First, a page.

According to at least some publishing industry groups and analysts, the postal reform bill introduced Wednesday in the U.S. Senate would be good for both the Postal Service and periodicals mailers.
The bipartisan bill, sponsored by senators Joe Lieberman, Susan Collins, Tom Carper and Scott Brown, was called “excellent” in a statement from MPA-The Association of Magazine Media, and greeted positively by the Postal Service itself, which in a press release thanked the bill’s sponsors for introducing legislation “to address critical Postal Service issues” while reasserting the need for long-term legislation to enable the organization to control costs.
The bill takes elements from bills previously introduced by Democrat Carper and Republican Collins. Its most important provision is a proposed return to the Postal Service of an estimated $6.9 billion dollar overpayment to the Federal Employees Retirement System. It also opens the Postal Service up to offering new services such as delivery of wine and beer, changes workers compensation and salary arbitration provisions, and—for now anyway—preserves 6-day delivery.
“[I’ve said that] to take the Collins and Carper bills and get the best of both of those would be the best thing for the postal service and the mailing industry, and apparently, with some little tweaks here and there, that is what they did,” postal industry consultant and Publishing Executive blogger Eddie Mayhew told Inbox. “I think it’s great.”
According to Mayhew, the bill would allow the Postal Service to use a portion of the $6.9 billion slated to be returned from the federal retirement fund to provide buyout and retirement incentives, with the goal of shedding 100,000 current employees. This could be done by increasing the retirement eligibility or offering cash incentives of up to $25,000 (the Postal Service has no mandatory retirement age).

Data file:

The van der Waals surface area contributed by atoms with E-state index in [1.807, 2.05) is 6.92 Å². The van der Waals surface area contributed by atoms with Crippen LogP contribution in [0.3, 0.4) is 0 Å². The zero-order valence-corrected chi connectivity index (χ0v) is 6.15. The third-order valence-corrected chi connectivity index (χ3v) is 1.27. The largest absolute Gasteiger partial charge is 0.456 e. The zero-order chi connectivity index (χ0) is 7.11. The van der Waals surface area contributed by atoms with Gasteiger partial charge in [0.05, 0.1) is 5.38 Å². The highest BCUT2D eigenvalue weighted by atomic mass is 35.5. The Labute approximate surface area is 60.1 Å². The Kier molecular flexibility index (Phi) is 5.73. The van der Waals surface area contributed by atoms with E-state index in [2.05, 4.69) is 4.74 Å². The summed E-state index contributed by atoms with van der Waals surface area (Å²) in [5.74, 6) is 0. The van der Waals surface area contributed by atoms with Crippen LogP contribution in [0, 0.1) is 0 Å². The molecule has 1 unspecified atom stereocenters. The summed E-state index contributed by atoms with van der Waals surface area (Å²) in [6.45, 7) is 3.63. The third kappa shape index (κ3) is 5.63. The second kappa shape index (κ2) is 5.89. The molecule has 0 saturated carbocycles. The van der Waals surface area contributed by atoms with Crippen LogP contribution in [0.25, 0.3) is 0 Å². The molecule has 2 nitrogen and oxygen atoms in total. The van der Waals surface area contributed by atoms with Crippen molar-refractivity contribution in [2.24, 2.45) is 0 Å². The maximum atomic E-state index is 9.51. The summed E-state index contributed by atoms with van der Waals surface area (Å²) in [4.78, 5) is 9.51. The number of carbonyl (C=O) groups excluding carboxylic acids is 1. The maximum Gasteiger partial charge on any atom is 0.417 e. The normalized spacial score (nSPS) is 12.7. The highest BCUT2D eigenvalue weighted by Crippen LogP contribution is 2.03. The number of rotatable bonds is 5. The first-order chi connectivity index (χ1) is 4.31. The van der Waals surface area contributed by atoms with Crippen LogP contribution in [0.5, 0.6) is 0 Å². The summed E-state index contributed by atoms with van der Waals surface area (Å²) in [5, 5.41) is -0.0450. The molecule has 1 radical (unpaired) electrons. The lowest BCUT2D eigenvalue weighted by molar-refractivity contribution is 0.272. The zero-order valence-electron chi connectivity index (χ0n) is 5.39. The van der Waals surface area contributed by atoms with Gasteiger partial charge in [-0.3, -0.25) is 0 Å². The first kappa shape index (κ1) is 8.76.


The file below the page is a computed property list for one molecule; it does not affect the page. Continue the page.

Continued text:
More than half of the Postal Service’s work force will become eligible to retire over the next five years, Mayhew said. “This could save as much as $8 billion dollars by removing those employees and not replacing them. That’s close to what they are losing on an annual basis,” he said.
If a plan proposed by postal officials in August is implemented, such cuts would be accompanied by the closing of at least 250 processing and distribution centers around the country.
Several provisions of the bill could have a direct impact on periodicals mailers. Binding arbitration that includes automatic salary increases would be eliminated, which would help keep postal rate increases at or near Consumer Price Index (CPI) rates. Most important to periodicals mailers in the near term, however, is the preservation of six-day delivery.
The bill puts a two-year moratorium on the five-day delivery proposal to allow time for more studies to determine if it is really necessary in light of other cuts, and what the true impact of such a move would be. Mayhew said eliminating Saturday delivery could create complications for the Postal Service, such as a build up of undelivered mail over the weekend.
Periodicals mailers are faced with the threat of what Mayhew calls a “triple whammy.” In addition to the loss of a delivery day and closing of processing centers, a change in service standards planned for next year would delay the entry of periodicals class materials into the mailstream. He said delays caused by these changes would critically impact all periodicals, but especially national daily publications (such as The Wall Street Journal or Billboard), which as a result will shift more to digital or alternate delivery systems.